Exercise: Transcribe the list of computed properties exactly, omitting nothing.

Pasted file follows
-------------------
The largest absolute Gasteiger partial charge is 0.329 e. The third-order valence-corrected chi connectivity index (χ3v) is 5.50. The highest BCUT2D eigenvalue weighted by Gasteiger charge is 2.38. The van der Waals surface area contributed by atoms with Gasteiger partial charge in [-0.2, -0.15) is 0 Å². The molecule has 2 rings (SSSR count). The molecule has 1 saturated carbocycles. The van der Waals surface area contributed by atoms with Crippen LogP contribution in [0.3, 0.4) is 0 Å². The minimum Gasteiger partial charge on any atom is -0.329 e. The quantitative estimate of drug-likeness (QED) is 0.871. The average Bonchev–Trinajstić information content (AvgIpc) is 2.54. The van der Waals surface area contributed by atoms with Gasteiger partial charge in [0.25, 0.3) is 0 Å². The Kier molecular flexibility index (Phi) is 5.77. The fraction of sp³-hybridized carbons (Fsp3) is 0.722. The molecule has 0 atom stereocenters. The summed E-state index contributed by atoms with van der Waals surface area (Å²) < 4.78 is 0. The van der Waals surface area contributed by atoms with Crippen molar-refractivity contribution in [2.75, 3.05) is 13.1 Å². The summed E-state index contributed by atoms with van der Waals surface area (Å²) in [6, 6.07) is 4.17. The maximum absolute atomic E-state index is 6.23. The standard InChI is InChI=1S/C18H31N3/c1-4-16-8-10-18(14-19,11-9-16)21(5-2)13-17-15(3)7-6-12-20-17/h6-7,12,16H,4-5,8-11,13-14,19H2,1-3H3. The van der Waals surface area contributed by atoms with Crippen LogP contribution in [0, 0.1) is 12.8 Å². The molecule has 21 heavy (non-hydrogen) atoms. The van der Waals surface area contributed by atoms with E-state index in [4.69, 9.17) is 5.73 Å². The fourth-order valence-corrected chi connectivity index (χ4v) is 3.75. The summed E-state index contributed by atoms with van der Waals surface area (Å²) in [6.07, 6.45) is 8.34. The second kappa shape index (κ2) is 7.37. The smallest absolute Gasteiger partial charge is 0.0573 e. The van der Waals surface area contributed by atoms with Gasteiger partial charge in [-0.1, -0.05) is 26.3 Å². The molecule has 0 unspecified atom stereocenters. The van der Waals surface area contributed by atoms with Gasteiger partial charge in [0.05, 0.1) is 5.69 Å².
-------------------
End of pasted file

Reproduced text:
The largest absolute Gasteiger partial charge is 0.329 e. The third-order valence-corrected chi connectivity index (χ3v) is 5.50. The highest BCUT2D eigenvalue weighted by Gasteiger charge is 2.38. The van der Waals surface area contributed by atoms with Gasteiger partial charge in [-0.2, -0.15) is 0 Å². The molecule has 2 rings (SSSR count). The molecule has 1 saturated carbocycles. The van der Waals surface area contributed by atoms with Crippen LogP contribution in [0.3, 0.4) is 0 Å². The minimum Gasteiger partial charge on any atom is -0.329 e. The quantitative estimate of drug-likeness (QED) is 0.871. The average Bonchev–Trinajstić information content (AvgIpc) is 2.54. The van der Waals surface area contributed by atoms with Gasteiger partial charge in [0.25, 0.3) is 0 Å². The Kier molecular flexibility index (Phi) is 5.77. The fraction of sp³-hybridized carbons (Fsp3) is 0.722. The molecule has 0 atom stereocenters. The summed E-state index contributed by atoms with van der Waals surface area (Å²) < 4.78 is 0. The van der Waals surface area contributed by atoms with Crippen molar-refractivity contribution in [2.75, 3.05) is 13.1 Å². The summed E-state index contributed by atoms with van der Waals surface area (Å²) in [6, 6.07) is 4.17. The maximum absolute atomic E-state index is 6.23. The standard InChI is InChI=1S/C18H31N3/c1-4-16-8-10-18(14-19,11-9-16)21(5-2)13-17-15(3)7-6-12-20-17/h6-7,12,16H,4-5,8-11,13-14,19H2,1-3H3. The van der Waals surface area contributed by atoms with Crippen LogP contribution in [0, 0.1) is 12.8 Å². The molecule has 21 heavy (non-hydrogen) atoms. The van der Waals surface area contributed by atoms with E-state index in [4.69, 9.17) is 5.73 Å². The fourth-order valence-corrected chi connectivity index (χ4v) is 3.75. The summed E-state index contributed by atoms with van der Waals surface area (Å²) in [6.07, 6.45) is 8.34. The second kappa shape index (κ2) is 7.37. The smallest absolute Gasteiger partial charge is 0.0573 e. The van der Waals surface area contributed by atoms with Gasteiger partial charge in [-0.1, -0.05) is 26.3 Å². The molecule has 0 unspecified atom stereocenters. The van der Waals surface area contributed by atoms with Gasteiger partial charge in [0.05, 0.1) is 5.69 Å².